Farm Science Review adapts to farm trends


LONDON, Ohio – The face of Ohio agriculture is changing and the Farm Science Review is changing with it.

The Review changes are subtle, but visitors to this year’s event, Sept. 16-18, will see much more than conventional production agriculture products.

“Agriculture itself is so diverse,” said Craig Fendrick, the Review’s general manager. “If you’re going to represent agriculture, then you should do it the best you can.”

The three-day agricultural showcase, which is sponsored by Ohio State’s College of Food, Agricultural and Environmental Sciences, is staged at the Molly Caren Agricultural Center on state Route 40 north of London, Ohio.

Diversification. Fendrick said the Review is evolving into an event for all farmers, large and small.

The last 10 years have lured more alternative agriculture exhibitors to the Review, but Fendrick is also seeing subtle changes in the major equipment manufacturers as well.

The big equipment makers will now bring lawn and garden products, or tractors under 40 hp. Twenty years ago, that would have been unheard of, Fendrick said.

More than corn and beans. “The Review, for years, was a corn and soybean show,” Fendrick said, “and it didn’t necessarily even represent the diversity of our own college.”

The shift of visitors’ – and exhibitors’ – interests sparked the trend.

“A lot of niche things have come into being, making it a more well-rounded event,” Fendrick said.

Sold out! If you go to the Review, get ready to walk, but you’ll be rewarded with a completely sold-out exhibit area.

Fendrick said the Review’s 83 acres of exhibit space filled up in early August, the earliest ever for a Review.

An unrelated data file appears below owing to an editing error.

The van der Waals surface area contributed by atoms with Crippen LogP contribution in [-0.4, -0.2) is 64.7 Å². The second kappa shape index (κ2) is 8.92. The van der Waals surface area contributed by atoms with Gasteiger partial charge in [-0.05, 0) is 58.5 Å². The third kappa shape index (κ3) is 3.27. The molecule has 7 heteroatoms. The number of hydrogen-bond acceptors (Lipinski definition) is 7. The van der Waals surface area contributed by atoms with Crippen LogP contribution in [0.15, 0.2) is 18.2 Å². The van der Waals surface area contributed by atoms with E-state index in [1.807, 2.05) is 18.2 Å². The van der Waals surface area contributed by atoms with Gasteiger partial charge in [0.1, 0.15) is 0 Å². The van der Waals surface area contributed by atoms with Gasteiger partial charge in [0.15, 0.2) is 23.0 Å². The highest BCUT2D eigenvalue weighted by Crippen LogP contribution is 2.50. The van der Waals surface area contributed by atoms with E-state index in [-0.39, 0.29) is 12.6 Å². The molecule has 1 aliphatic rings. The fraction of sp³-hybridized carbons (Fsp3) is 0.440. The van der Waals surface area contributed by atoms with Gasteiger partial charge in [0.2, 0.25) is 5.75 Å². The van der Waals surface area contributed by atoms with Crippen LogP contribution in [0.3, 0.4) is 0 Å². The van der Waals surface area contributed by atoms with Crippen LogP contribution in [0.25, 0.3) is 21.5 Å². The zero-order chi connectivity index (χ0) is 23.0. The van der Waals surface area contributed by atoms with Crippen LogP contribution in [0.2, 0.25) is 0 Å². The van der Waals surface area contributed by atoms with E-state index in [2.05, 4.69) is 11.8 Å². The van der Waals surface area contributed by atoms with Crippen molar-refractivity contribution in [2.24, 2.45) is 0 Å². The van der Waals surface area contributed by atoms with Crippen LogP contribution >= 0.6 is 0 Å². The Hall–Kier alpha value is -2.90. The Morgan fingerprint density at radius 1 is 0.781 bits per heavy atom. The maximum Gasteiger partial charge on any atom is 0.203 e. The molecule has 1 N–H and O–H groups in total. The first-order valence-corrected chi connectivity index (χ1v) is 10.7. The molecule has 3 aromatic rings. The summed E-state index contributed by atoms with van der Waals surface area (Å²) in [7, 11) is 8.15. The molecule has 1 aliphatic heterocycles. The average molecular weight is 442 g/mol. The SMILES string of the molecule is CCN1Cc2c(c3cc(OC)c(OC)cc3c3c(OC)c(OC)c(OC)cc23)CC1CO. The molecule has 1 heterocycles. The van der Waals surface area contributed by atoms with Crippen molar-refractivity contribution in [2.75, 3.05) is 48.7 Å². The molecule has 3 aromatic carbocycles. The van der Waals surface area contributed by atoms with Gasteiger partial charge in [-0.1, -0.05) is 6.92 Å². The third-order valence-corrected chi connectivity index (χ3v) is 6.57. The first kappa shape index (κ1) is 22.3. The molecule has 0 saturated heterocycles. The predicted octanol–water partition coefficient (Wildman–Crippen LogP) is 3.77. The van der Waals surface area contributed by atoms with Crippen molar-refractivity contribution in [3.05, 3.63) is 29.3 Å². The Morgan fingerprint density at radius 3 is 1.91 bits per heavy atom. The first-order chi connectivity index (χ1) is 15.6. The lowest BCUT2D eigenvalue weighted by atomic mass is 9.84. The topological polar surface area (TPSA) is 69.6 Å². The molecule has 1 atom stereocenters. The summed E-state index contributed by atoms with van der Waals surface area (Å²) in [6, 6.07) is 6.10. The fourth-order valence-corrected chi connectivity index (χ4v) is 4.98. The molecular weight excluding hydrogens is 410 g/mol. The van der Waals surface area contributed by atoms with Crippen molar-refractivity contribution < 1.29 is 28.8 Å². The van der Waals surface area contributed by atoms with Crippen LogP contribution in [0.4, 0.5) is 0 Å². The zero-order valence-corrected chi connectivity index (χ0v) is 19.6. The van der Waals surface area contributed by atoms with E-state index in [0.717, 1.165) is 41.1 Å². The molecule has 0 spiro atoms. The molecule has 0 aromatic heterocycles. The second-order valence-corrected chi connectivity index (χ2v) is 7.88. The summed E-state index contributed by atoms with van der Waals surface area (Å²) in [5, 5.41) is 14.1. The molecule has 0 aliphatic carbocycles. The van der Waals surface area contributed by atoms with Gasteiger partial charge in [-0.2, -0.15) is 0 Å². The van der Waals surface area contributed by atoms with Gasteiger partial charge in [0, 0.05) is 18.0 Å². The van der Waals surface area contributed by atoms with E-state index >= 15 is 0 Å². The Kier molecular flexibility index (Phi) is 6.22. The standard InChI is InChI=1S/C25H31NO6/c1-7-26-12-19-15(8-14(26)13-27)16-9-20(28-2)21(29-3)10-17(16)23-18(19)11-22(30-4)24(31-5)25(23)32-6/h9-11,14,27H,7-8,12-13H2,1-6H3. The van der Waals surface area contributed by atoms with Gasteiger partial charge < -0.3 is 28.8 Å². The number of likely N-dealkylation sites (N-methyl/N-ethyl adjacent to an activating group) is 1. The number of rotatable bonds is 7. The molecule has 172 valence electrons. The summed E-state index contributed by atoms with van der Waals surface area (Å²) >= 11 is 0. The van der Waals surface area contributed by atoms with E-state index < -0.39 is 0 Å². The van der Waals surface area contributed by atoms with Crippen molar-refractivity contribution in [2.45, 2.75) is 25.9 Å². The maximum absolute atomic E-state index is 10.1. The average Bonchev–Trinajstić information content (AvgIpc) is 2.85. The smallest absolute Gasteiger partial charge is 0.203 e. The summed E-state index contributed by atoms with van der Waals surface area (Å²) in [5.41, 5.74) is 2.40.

As of Sept. 4, the Review had 587 commercial exhibitors lined up, representing more than 4,000 product lines.

“They’re in the front yard, back yard, side yard,” Fendrick said. “Anything that could be used as exhibit space is being used.”

Center for Small Farms. This year’s Review boasts a new Center for Small Farms building to accommodate a growing number of exhibits and seminars – seminars that Fendrick says were among the best attended at last year’s Review.

Designed to spotlight products for smaller operations – products that previously wouldn’t have been exhibited at the Review – the Center for Small Farms has grown steadily in three years.

“I never realized there was that much interest,” Fendrick admitted.

Review seminars at the Center for Small Farms range from pastured poultry with Herman Beck Chenowith to growing produce in hoop houses.

Field demonstrations. The Review, however, isn’t about to abandon conventional, row crop agriculture.

Machinery and inputs for traditional farmers is still the mainstay of most exhibits and a full lineup of field demonstrations completes the three-day Review.

Corn and soybean harvest field demonstrations are scheduled all three days, although check a schedule when you get on the grounds because field conditions may shorten demonstrations, Fendrick said.